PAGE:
without better understanding who the Jewish people are and what we are doing in
the land of our forefathers, then the money may be better spent
Rehovot Salient omission
Sir, – I read with
interest Jeff Barak’s column in praise of Isaac Herzog’s announcement of his
intention to run for leadership of Israel’s Labor Party.
While it is
certainly Herzog’s right to do so and it is certainly Barak’s prerogative to
support his candidacy, there is a salient omission about Herzog’s past which I
think Barak omitted from the article. In fact it has always been astonishing to
me that most journalists of left-wing persuasions omit this detail about Herzog
when writing about him.
Herzog was questioned by the Police regarding the
allegedly illegal fund-raising schemes that financed Ehud Barak’s campaign for
prime minister. At that time he refused to answer the Police’s questions in the
matter, relying on his right to remain silent. The matter against him was closed
for lack of proof, and one of the reasons for its closure was Herzog’s refusal
to answer the Police’s questions.
While Isaac Herzog as a citizen has
every right to assert his right to remain silent, should not such a decision be
disclosed to the public, so that they can determine whether they want someone in
a leadership position who refused to cooperate with a Police investigation of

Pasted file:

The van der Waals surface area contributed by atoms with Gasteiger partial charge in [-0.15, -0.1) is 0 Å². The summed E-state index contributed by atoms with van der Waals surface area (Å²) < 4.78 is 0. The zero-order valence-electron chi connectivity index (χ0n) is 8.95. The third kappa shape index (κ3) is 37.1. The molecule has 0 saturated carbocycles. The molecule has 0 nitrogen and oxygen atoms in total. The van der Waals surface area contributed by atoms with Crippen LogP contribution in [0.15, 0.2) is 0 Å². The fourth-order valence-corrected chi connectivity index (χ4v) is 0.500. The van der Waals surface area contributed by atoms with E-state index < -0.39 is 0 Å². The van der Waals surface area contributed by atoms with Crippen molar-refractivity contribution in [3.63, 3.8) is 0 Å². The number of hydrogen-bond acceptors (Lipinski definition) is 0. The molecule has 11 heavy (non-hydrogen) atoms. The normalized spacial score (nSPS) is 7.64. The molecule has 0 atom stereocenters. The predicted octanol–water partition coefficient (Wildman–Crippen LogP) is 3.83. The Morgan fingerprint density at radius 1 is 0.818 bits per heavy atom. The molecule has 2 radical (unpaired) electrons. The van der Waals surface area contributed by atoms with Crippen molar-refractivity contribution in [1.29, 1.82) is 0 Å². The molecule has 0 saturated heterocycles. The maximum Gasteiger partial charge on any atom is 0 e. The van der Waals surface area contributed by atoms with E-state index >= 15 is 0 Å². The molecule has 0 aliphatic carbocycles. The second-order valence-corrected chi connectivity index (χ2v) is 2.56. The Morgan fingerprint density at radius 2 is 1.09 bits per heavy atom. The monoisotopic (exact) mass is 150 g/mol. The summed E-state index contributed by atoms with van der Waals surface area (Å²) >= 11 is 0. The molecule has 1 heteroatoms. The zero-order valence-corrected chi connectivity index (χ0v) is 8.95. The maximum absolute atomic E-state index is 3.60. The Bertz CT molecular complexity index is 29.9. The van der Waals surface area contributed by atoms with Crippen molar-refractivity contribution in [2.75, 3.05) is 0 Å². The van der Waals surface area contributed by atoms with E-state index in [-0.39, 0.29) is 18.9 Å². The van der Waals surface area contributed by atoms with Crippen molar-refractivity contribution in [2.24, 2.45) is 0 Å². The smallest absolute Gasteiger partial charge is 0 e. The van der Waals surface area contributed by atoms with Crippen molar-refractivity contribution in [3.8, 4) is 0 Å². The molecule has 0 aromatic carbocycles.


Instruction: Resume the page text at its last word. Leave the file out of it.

alleged wrongdoing? BARRY EISENBERG
Jerusalem No to Dan Halutz
Sir, – The
Israeli public has come a long way from the days of its blind admiration of
generals – especially failed ones, like former IDF chief of General Staff
Lt.-Gen. Dan Halutz (Gil Hoffman, “Riding into Politics,” October
Halutz may have a fast motorcycle, as the photograph shows, but he
does not have the right stuff.
Are we to conclude that riding a
motorcycle would make him into a legislator and political leader? His lack of
effectiveness and overconfidence during the Second Lebanon War should disqualify
him from public service.
Dan Halutz should stay home.RIVKAH
Sir, – The statements by former IDF chief of General Staff Dan
Halutz (“Halutz to ‘Post’: PM angering US president harms anti-Iran effort,”
October 15) are patently ludicrous in light of his own shortcoming during the
prosecution of the Second Lebanon War.
While he enjoys the right of
freedom of speech, he would do better to restrain himself during a time period
when the prime minister is contending with myriad problems, some of which result
from Halutz’s own inadequate performance during that war.A. SAFIR
Warminster, Pennsylvania Dark narrow world
Sir, – The latest remarks of Rabbi
Ovadia Yosef (“Yosef: Gentiles exist only to serve Jews,” October 18) would be
easy enough to dismiss as the rantings of some fringe lunatic, except for the
fact that they come from the spiritual leader of the Shas Council of
Words such as these should be made to stay in the dark and narrow
world from which they came.
We are constantly urging “moderate” Muslims
to challenge the hateful mouthings of their extremists or be seen as agreeing
with them. Now is the time to practice what we preach.GERALD FLANZBAUM
Hadera Superficial blame
Sir, – Regarding the report “Lador rejects request to
cancel Margalit Har-Shefi’s conviction” (October 18), Avishai Raviv was never
convicted of anything, yet he knew more than anyone the direction Yigal Amir was
being pushed, since he allegedly was the one pushing.
In their frenzy to
find a scapegoat, Margalit Har-Shefi was a godsend to those who did not wish to
delve deeply into this dreadful assassination but chose, rather, to assign blame
and close the case.